Romania’s clothing and textile industry is facing a recruitment crunch and experts worry that it will struggle to find a strategy to hire sustainably to ensure long-term growth.
A survey from PwC’s HR benchmarking project Saratoga, released at the end of last year, concluded that Romania faces an “acute shortage of workforce,” needing about one million extra workers to sustain a 3.5% economic growth by 2023.
The clothing and textile industry is no exception – between 2014-2018, the number of people working in garment manufacturing dropped by about 21.5%, according to European Union (EU) statistical agency Eurostat, with 8,500 companies employing around 199,400 workers in 2018.
The Clean Clothes Campaign calculates that combined formal and informal workers in the sector amount to around 400,000 people. It has been stressing that for the past ten years, Romania’s clothing and textile factories have constantly been searching for workers, as low wages, poor working conditions and better pay elsewhere have impeded recruitment.
Moreover, Romania’s unemployment rate is at 3.2%, a historic low, notes Madalina Pasca, people and organisation manager at PwC Romania. “The blue-collar category is where this is felt most. And as blue-collar workers dominate the textile industry, companies are feeling the impact.” It is estimated that 46.8% of blue-collar workers may switch jobs in Romania during any given year.
“The challenges for the textile industry are similar to all industries employing blue-collar workers,” adds Corina Cimpoca, founder of Bucharest-based MKOR Marketing Consulting. Manual workers are a major part of “Romania’s strong labour migration in recent years” and the clothing and textile sector especially is “affected by lack of skills and the low popularity of technical education.”
Such difficulties, coupled with comparatively high costs compared to other outsourcing centres, have helped prompt some international manufacturing companies to close production sites.
A good example is US-owned Hanes Global Supply Chain Romania, which last February (2019) closed a plant in the Arad-Curtici Free Trade Zone, western Romania. Also, Rieker, a Swiss shoemaker, closed a unit employing 663 people in the western city of Lugoj, the same month.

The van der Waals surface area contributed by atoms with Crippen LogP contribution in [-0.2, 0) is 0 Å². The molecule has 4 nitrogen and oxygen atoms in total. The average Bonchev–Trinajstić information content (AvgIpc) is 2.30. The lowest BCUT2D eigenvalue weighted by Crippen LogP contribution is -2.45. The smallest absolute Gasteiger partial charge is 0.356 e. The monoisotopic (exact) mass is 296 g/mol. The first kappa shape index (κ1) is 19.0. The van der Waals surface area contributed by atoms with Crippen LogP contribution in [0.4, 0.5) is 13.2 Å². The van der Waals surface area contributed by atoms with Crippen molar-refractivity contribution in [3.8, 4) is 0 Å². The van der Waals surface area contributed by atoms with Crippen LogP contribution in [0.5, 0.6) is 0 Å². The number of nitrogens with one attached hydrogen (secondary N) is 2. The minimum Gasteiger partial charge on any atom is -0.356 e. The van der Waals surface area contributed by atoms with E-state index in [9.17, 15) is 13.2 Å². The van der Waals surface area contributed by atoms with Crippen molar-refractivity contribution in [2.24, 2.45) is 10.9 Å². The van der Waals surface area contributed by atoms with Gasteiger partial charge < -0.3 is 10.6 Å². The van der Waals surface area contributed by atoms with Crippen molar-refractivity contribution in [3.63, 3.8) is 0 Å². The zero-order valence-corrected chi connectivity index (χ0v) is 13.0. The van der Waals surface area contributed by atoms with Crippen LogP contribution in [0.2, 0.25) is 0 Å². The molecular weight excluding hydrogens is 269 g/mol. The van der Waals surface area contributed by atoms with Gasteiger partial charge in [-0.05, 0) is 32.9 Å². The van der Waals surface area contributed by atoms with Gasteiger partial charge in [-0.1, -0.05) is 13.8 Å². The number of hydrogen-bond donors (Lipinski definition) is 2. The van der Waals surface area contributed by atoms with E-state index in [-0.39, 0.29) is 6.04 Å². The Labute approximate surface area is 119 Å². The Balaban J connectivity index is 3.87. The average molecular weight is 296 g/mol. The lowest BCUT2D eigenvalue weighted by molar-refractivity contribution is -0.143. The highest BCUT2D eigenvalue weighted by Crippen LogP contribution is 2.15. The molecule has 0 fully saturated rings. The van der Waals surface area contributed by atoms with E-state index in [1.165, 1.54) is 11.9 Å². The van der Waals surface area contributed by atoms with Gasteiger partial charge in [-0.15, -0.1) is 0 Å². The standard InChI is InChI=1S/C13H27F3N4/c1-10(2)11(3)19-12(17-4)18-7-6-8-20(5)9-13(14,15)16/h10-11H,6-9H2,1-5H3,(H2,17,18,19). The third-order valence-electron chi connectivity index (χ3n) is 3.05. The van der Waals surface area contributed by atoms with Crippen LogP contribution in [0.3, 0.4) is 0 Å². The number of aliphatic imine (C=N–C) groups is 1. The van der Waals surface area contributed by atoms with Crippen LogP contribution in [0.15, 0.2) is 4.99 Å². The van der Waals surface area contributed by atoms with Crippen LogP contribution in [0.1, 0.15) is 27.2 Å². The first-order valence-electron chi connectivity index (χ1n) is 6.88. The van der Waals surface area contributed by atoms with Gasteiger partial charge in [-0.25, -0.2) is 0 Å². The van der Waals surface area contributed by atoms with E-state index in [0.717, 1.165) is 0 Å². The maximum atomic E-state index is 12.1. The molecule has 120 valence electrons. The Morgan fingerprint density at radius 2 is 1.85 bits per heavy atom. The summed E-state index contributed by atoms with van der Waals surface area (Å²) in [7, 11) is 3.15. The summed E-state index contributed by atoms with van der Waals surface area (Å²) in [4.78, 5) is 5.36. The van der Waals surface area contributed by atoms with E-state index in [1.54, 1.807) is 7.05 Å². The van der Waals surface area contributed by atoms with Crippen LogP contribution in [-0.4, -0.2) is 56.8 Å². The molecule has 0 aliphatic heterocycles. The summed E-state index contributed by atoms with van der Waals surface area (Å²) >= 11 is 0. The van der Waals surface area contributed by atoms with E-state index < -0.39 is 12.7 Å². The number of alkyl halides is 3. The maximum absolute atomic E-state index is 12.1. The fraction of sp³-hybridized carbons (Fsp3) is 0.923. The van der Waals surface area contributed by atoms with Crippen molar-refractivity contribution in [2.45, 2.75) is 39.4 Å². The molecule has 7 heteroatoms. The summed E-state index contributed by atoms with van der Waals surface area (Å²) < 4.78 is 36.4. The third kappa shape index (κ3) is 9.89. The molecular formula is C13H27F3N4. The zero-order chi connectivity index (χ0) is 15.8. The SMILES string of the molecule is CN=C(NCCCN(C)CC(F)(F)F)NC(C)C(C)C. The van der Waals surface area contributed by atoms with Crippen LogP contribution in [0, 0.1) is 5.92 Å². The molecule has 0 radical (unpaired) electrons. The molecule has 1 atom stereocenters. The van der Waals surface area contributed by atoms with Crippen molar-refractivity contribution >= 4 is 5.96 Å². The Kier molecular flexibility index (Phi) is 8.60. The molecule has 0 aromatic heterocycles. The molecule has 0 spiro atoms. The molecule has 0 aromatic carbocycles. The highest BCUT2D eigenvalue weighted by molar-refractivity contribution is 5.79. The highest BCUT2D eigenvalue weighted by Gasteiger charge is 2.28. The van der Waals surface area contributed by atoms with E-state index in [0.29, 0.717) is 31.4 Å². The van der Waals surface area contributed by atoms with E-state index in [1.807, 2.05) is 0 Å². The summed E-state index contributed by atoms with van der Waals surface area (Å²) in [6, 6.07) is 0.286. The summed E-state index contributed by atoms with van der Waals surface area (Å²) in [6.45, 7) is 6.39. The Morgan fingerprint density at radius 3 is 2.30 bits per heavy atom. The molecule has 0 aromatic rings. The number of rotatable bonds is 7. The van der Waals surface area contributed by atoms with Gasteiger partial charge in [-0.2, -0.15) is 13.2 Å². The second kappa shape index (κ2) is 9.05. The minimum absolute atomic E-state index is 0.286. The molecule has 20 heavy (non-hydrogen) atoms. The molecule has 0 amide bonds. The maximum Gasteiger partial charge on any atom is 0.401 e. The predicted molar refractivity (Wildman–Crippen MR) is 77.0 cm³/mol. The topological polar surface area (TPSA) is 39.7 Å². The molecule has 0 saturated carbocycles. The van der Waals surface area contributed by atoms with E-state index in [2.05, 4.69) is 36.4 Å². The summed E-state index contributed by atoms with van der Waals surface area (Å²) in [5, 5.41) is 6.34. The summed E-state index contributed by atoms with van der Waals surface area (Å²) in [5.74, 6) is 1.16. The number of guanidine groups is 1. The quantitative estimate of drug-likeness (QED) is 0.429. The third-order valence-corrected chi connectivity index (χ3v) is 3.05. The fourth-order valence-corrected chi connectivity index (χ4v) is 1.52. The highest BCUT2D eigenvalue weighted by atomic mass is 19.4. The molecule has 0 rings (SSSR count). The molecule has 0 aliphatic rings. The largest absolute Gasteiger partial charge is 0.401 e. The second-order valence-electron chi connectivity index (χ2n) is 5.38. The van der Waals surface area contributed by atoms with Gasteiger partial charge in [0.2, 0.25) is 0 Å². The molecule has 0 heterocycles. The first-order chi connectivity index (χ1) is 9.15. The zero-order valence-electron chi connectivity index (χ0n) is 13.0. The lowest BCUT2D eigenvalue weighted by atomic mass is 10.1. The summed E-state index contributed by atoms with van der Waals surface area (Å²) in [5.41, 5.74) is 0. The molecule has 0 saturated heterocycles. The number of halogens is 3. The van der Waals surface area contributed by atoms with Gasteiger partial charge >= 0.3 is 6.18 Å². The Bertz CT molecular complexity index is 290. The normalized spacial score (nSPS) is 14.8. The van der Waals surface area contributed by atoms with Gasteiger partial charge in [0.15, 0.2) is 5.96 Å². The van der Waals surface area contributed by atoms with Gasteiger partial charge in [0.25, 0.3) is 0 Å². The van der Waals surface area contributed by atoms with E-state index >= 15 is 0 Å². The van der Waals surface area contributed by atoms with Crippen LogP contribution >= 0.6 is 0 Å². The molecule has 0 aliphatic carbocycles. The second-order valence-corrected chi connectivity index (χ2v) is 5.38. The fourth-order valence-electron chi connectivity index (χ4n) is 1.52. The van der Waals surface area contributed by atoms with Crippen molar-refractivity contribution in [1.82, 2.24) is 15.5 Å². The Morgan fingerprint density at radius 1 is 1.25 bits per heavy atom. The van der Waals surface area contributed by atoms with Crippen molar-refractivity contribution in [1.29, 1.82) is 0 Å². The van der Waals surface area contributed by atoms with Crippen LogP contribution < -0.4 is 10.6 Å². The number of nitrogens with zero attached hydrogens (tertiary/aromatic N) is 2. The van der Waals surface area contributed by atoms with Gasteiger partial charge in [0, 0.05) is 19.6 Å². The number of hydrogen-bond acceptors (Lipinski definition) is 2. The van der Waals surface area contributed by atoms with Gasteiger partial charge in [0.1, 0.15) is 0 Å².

If Romania had a sustainable clothing market where consumers bought local brands, more added value could remain in the country, allowing wages to rise.
But Cimpoca notes most production goes to export and domestic consumption is overwhelmingly supplied by imports, with only 3% to 4% of clothing purchases being of recognisable national brands, such as Braiconf or Nissa.
This export dependence has been rising. While the country’s fashion production has fallen from EUR3.9bn in 2014 to EUR3.5bn (US$3.74bn) in 2019, according to statistics from MKOR Marketing Consulting, exports have increased, rising 3% between 2017-2018, data from the country’s National Institute of Statistics (Institutul National de Statistica – INS) shows.
Meanwhile, imports have grown, notes clothing and textile industry federation FEPAIUS (Federatia Patronala a Textilelor, Confectiilor si Pielariei), being larger by value than exports since 2016.
Against this backdrop, the fact that MKOR Consulting predicts a 2019 year-on-year fall in exports by 1.5% is far from a sign of strength.
How to deal with these problems?
Pasca argues inflating wages is not the answer, especially if “it’s not necessarily correlated with productivity.” Instead, Romanian employers can and should “focus on introducing tailored reward and benefit packages and reach out to alternative population segments – such as single mothers needing work flexibility or people in remote areas.”
She suggests investing in “employee experience,” offering flexible hours and career growth opportunities that appeal especially to Millennials and Gen Z workers, are also sensible options.
Hiring foreign labour could also work, but Pasca says companies need to be careful. In 2018, the government scrapped a law ensuring foreign workers receive at least the average gross salary paid to Romanians, allowing employers to pay them minimum wages. 30,000 work permits were issued during 2019 for non-EU foreign workers – with Vietnam, Sri Lanka, India and Nepal the top non-EU sources for foreign labour in Romania’s clothing and textile manufacturing sector, according to Romanian news sources.
Deciding to hire foreign labour should follow detailed cost-benefit analysis, advises Pasca. “In some cases, this can be more costly across all steps, from staff recruitment to training. Paying foreign workers more than Romanians would be regarded as discriminatory; and in some cases, opportunities in other European countries are more attractive,” making recruiting quality workers difficult.
Rather, says Cimpoca, the Romanian government should support private sector efforts to persuade Romanians abroad to return home and “motivate those who are still here.”